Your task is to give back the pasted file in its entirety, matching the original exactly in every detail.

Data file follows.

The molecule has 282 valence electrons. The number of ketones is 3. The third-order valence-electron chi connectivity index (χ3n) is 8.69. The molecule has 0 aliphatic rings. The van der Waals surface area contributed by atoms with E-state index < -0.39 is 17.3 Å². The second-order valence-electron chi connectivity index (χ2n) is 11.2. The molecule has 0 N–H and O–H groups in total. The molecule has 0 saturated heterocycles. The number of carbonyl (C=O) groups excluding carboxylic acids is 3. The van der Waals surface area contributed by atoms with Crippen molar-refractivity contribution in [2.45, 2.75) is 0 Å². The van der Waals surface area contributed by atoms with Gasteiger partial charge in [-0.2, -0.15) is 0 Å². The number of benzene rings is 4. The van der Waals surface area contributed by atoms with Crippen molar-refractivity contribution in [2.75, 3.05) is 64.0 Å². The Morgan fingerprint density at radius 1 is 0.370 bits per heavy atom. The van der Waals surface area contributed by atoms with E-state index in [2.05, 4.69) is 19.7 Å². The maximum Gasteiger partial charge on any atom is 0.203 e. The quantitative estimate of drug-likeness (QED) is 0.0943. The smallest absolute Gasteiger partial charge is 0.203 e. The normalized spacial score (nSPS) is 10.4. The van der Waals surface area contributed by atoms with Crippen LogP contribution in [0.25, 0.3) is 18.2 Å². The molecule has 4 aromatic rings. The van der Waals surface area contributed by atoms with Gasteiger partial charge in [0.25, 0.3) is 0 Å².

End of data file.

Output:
The molecule has 282 valence electrons. The number of ketones is 3. The third-order valence-electron chi connectivity index (χ3n) is 8.69. The molecule has 0 aliphatic rings. The van der Waals surface area contributed by atoms with E-state index < -0.39 is 17.3 Å². The second-order valence-electron chi connectivity index (χ2n) is 11.2. The molecule has 0 N–H and O–H groups in total. The molecule has 0 saturated heterocycles. The number of carbonyl (C=O) groups excluding carboxylic acids is 3. The van der Waals surface area contributed by atoms with Crippen molar-refractivity contribution in [2.45, 2.75) is 0 Å². The van der Waals surface area contributed by atoms with Gasteiger partial charge in [-0.2, -0.15) is 0 Å². The number of benzene rings is 4. The van der Waals surface area contributed by atoms with Crippen molar-refractivity contribution in [2.75, 3.05) is 64.0 Å². The Morgan fingerprint density at radius 1 is 0.370 bits per heavy atom. The van der Waals surface area contributed by atoms with E-state index in [2.05, 4.69) is 19.7 Å². The maximum Gasteiger partial charge on any atom is 0.203 e. The quantitative estimate of drug-likeness (QED) is 0.0943. The smallest absolute Gasteiger partial charge is 0.203 e. The normalized spacial score (nSPS) is 10.4. The van der Waals surface area contributed by atoms with Crippen LogP contribution in [0.25, 0.3) is 18.2 Å². The molecule has 4 aromatic rings. The van der Waals surface area contributed by atoms with Gasteiger partial charge in [0.25, 0.3) is 0 Å².